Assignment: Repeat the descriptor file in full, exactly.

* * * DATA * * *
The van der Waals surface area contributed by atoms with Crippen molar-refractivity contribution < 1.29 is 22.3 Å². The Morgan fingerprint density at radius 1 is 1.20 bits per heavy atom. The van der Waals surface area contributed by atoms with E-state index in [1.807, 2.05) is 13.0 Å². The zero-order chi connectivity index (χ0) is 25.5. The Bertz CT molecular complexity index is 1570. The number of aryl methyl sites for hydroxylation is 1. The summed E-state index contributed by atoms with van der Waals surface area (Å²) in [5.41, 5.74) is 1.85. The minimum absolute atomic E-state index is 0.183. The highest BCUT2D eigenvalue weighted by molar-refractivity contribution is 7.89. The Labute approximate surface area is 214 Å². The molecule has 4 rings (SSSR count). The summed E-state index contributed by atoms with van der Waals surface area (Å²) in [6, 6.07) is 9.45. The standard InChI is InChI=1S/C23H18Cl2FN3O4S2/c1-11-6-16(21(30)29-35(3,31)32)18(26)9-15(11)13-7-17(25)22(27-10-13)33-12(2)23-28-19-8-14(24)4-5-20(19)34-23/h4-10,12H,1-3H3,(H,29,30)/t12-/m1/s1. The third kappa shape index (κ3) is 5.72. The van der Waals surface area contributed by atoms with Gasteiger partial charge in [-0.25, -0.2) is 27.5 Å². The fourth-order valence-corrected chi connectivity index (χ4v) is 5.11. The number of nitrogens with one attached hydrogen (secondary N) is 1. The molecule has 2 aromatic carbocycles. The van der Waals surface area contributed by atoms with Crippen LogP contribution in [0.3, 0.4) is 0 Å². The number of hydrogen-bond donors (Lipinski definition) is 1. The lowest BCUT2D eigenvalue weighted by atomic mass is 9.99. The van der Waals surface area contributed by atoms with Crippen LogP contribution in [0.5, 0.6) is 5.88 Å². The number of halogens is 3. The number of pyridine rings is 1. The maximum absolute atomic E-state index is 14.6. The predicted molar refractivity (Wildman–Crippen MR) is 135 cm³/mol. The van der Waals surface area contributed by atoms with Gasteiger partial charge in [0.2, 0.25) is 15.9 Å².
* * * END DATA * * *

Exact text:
The van der Waals surface area contributed by atoms with Crippen molar-refractivity contribution < 1.29 is 22.3 Å². The Morgan fingerprint density at radius 1 is 1.20 bits per heavy atom. The van der Waals surface area contributed by atoms with E-state index in [1.807, 2.05) is 13.0 Å². The zero-order chi connectivity index (χ0) is 25.5. The Bertz CT molecular complexity index is 1570. The number of aryl methyl sites for hydroxylation is 1. The summed E-state index contributed by atoms with van der Waals surface area (Å²) in [5.41, 5.74) is 1.85. The minimum absolute atomic E-state index is 0.183. The highest BCUT2D eigenvalue weighted by molar-refractivity contribution is 7.89. The Labute approximate surface area is 214 Å². The molecule has 4 rings (SSSR count). The summed E-state index contributed by atoms with van der Waals surface area (Å²) in [6, 6.07) is 9.45. The standard InChI is InChI=1S/C23H18Cl2FN3O4S2/c1-11-6-16(21(30)29-35(3,31)32)18(26)9-15(11)13-7-17(25)22(27-10-13)33-12(2)23-28-19-8-14(24)4-5-20(19)34-23/h4-10,12H,1-3H3,(H,29,30)/t12-/m1/s1. The third kappa shape index (κ3) is 5.72. The van der Waals surface area contributed by atoms with Gasteiger partial charge in [-0.25, -0.2) is 27.5 Å². The fourth-order valence-corrected chi connectivity index (χ4v) is 5.11. The number of nitrogens with one attached hydrogen (secondary N) is 1. The molecule has 2 aromatic carbocycles. The van der Waals surface area contributed by atoms with Crippen LogP contribution in [0.3, 0.4) is 0 Å². The number of hydrogen-bond donors (Lipinski definition) is 1. The lowest BCUT2D eigenvalue weighted by atomic mass is 9.99. The van der Waals surface area contributed by atoms with Crippen LogP contribution in [0.5, 0.6) is 5.88 Å². The number of halogens is 3. The number of pyridine rings is 1. The maximum absolute atomic E-state index is 14.6. The predicted molar refractivity (Wildman–Crippen MR) is 135 cm³/mol. The van der Waals surface area contributed by atoms with Gasteiger partial charge in [0.2, 0.25) is 15.9 Å².